CHAMPAIGN — One could argue the Illini basketball team has a simple challenge: Put the brakes on a two-game stretch of blindingly awful performances.
One could overlook the first game in the current three-game losing streak because when Illinois lost to Minnesota 84-67 on Jan. 9 at Assembly Hall, it competed well into the second half but caught a very good Minnesota team playing at the peak of its ability.
But the performance in a 74-51 loss at Wisconsin was abysmal and there’s no excuse for Illinois’ inability to control a struggling Northwestern team Thursday that had just lost by 20 on its home floor to Iowa.
In some years, one might make that argument: Fix a two-game glitch.
But this year is special for the talent-rich Big Ten, and combine those losses with Illinois’ failure to capture a winnable game at Purdue in the conference opener and Illinois now finds itself 1-4 in the league, facing a hole that looks deeper every time one peers over the edge.
With the schedule about to look like a lava pit filled with swinging blades and flaming pitch forks, winning seven more league games (an 8-10 Big Ten record MIGHT be enough for inclusion in the NCAA Tournament) sounds unlikely.
After a 12-0 start, Illinois has lost 5 of 7 and the situation feels bleak and familiar.
What’s gone wrong?
Every Illini fan has their own opinion and a widespread degree of frustration and outrage is understandable. People feel like they’re being forced to watch a bad three-hour movie over and over again.
They’ve watched the decline of a program that, just recently, included the 2009-10 NIT season, an up-and-down 2010-11 campaign that included the program’s only NCAA Tournament victory in six years and the 2011-12 debacle that will be remembered for an historic collapse and the ouster of coach Bruce Weber.
I’ll cut right to the chase: What you’re watching now is the residue of recruiting misfires the past five years. What you’re watching is a team whose core is made up of fourth-year players who have never been able to sustain success, who have never been skilled shooters or ball-handlers, who are capable of rising up and playing the occasional terrific game, but have never been able to do it over and over and over again.
It’s not coach John Groce, who has done a remarkable job trying to coax confidence from this group he inherited.
You may be frustrated by the team’s drooping 3-point shooting, but when you ask for more drives to the basket, or more low-post touches, remember that Groce is dealing with players who often can’t dribble deftly enough to make to the basket and whose center is still more comfortable sliding to the perimeter.
He’s doing what he can do while having no choice but to lean heavily on those four-year players who made up Weber’s 2009 recruiting class.
He’s doing his best with Brandon Paul, whose field goal shooting percentage has never finished as high as 40 percent in a season.
And with D.J. Richardson, whose effort is always solid but whose field goal shooting accuracy has gone down every year of his career.
And with Tyler Griffey, whose value on this team is his ability to shoot the 3 but whose accuracy from that distance the past six games has plunged to 11 percent, And with Joe Bertrand, who I touted as a potential starter going into the Northwestern game and who in that contest registered 0 points and 2 rebounds in 22 minutes.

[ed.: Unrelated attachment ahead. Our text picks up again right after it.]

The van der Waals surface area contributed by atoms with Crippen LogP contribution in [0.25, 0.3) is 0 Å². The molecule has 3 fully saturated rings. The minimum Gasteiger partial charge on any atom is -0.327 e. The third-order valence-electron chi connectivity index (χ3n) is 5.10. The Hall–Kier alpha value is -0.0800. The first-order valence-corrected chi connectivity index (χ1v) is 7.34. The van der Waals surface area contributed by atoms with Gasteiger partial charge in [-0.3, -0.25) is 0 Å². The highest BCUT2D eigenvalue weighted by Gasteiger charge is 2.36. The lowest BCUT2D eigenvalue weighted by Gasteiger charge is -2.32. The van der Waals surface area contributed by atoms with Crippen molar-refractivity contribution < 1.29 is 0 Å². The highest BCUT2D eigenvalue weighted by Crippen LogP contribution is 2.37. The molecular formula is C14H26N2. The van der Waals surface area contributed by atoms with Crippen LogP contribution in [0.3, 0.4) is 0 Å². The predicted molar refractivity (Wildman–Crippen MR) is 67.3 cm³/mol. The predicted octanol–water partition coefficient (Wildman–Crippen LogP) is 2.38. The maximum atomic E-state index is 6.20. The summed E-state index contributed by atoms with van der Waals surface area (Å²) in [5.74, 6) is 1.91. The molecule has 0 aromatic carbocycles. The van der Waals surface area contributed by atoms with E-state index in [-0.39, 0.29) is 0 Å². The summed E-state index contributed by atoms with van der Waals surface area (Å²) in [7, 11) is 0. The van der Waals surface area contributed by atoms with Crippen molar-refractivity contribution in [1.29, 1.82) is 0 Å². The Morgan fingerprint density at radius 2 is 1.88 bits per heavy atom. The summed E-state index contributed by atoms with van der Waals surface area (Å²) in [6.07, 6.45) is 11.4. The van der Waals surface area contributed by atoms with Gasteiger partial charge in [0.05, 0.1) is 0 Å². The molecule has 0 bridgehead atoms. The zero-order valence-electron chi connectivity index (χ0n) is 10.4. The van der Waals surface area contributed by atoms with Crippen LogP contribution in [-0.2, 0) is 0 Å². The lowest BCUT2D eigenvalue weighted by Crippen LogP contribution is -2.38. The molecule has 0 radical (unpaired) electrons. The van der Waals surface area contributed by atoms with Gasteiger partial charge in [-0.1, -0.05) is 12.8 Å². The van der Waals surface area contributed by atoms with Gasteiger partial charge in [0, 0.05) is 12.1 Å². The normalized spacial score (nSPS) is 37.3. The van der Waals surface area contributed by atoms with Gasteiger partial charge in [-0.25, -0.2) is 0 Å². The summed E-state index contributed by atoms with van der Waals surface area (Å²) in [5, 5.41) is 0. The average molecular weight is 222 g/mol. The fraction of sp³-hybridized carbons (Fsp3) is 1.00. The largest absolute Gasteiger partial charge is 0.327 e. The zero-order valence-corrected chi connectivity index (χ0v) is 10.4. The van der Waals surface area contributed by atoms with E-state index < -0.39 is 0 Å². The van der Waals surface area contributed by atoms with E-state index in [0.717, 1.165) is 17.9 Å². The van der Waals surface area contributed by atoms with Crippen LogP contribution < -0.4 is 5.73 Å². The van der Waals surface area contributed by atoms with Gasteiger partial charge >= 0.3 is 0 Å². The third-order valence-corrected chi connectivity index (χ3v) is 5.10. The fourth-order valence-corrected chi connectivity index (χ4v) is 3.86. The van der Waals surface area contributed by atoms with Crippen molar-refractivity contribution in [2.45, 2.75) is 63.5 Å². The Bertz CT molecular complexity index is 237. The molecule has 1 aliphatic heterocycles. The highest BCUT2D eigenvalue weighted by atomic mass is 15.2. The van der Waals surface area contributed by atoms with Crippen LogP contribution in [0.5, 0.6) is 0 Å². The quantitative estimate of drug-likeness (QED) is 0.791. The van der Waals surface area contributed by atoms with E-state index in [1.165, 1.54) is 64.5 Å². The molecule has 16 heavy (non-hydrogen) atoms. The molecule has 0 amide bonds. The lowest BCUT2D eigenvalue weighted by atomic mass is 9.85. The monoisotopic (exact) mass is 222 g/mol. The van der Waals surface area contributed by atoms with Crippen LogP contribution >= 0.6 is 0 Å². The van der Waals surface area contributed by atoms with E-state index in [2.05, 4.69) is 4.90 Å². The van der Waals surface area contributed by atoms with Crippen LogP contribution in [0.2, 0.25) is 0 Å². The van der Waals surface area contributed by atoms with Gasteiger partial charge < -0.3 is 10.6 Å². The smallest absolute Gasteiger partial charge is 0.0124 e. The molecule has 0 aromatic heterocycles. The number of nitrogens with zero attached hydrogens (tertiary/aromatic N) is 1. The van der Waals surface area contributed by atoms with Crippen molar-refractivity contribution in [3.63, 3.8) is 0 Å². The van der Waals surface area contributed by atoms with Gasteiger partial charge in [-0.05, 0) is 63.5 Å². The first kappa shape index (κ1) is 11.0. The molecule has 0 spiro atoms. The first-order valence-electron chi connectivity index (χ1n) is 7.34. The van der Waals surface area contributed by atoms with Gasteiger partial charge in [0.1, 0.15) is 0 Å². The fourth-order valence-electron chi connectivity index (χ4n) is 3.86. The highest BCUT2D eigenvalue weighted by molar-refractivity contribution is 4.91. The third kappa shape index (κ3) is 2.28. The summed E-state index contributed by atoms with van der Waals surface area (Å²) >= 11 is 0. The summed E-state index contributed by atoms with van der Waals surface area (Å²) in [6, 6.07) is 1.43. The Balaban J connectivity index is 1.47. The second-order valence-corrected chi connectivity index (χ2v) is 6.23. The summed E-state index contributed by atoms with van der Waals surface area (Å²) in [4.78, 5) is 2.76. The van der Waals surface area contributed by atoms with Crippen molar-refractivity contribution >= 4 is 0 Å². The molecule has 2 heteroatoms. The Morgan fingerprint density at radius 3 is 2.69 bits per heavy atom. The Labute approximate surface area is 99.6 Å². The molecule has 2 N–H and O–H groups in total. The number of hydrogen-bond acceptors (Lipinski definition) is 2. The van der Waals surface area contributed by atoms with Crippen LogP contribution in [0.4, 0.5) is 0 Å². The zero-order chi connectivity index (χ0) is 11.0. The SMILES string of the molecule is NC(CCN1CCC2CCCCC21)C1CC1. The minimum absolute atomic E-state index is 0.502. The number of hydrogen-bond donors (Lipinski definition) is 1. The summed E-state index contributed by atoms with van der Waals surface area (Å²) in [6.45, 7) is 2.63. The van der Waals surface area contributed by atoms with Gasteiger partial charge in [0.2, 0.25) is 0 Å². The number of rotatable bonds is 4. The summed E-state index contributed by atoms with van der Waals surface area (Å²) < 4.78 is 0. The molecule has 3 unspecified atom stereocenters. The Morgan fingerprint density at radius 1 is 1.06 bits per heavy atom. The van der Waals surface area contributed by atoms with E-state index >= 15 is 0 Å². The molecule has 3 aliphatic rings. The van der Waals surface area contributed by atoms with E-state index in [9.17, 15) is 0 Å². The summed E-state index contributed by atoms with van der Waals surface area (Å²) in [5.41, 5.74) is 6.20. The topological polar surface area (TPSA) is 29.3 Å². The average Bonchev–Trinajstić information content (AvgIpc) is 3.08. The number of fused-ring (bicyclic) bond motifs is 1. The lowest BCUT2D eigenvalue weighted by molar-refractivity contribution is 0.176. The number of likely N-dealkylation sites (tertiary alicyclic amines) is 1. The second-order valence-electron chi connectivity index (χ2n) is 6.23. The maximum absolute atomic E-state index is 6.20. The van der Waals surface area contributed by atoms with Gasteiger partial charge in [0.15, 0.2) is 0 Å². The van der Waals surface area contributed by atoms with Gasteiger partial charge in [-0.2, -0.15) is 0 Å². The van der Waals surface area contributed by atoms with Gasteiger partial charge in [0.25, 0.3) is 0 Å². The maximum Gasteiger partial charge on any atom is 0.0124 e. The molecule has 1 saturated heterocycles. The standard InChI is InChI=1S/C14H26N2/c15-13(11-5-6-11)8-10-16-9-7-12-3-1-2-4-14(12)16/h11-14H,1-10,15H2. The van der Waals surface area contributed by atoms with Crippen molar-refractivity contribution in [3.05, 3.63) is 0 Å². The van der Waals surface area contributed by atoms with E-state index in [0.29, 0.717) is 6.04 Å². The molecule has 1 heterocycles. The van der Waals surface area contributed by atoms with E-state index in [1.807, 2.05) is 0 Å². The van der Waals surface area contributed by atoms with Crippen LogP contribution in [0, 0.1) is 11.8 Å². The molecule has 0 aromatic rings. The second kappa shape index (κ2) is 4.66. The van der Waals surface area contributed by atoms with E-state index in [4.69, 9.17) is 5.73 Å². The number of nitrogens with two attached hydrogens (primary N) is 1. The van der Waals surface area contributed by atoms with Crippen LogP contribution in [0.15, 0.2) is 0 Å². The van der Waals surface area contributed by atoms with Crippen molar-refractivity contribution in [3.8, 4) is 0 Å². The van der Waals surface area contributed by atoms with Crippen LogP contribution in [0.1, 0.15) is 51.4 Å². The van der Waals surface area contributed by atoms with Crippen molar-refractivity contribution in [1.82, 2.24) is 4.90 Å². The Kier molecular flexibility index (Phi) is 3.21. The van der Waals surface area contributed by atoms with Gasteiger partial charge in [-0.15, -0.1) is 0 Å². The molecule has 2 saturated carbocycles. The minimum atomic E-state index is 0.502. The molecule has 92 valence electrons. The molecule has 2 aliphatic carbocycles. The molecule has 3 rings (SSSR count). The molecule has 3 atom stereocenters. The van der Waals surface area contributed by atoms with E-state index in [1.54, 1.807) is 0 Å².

Recall what happened with the players in the past five recruiting classes:
2008 – Stan Simpson (redshirted his first season, played very little his second, transferred to John A. Logan College his third, then transferred to Memphis, where he currently is averaging 1.8 points as a senior); Dominique Keller (junior college transfer who had two seasons coming off the Illini bench).
2009 – Richardson, Paul, Bertrand, Griffey (the core of the current team).
2010 – Crandall Head (brother of Illini great Luther Head, who fought injuries and the inability to shoot and ended up transferring to Southern Methodist, joining former Illini assistant Jerrance Howard); Jereme Richmond (loads of potential washed down the drain as Richmond foolishly decided he was ready for the NBA but instead went afoul of the law when he was charged with unlawful use of a weapon, then violated his probation by testing positive for marijuana); Meyers Leonard (ultra-athletic big man from Robinson only scratched the surface of his potential before declaring for the NBA draft and becoming Portland’s lottery pick after his sophomore year).
2011 – Mike Shaw, Myke Henry, Devin Langford, Ibby Djimde, Nnanna Egwu, Tracy Abrams. (Egwu and Abrams are current starters. Shaw, Henry, Langford and Djimde have uncertain roles and therefore uncertain futures).
2012 – No freshman (includes walkon guard Mike LaTulip).
In 2013, Groce will finally be bringing aboard his first recruiting class. That includes Drake transfer Rayvonte Rice and five high school prospects – Chicago Simeon guards Kendrick Nunn and Jaylon Tate, Belleville East wing Malcolm Hill, Ohio prep center Maverick Morgan and New Jersey power forward Austin Colbert.
And in 2014, with one scholarship to offer (barring transfers), Groce has received a verbal commitment from Champaign forward Michael Finke.
That’s when we’ll be able to gauge the skills, toughness and ability to sustain success to players Groce felt would fit his system. That’s when we’ll begin seeing a new movie.
For now, though, we’re watching actors we’ve seen many times. There may be some bright spots yet, but don’t be surprised if you recognize familiar performances.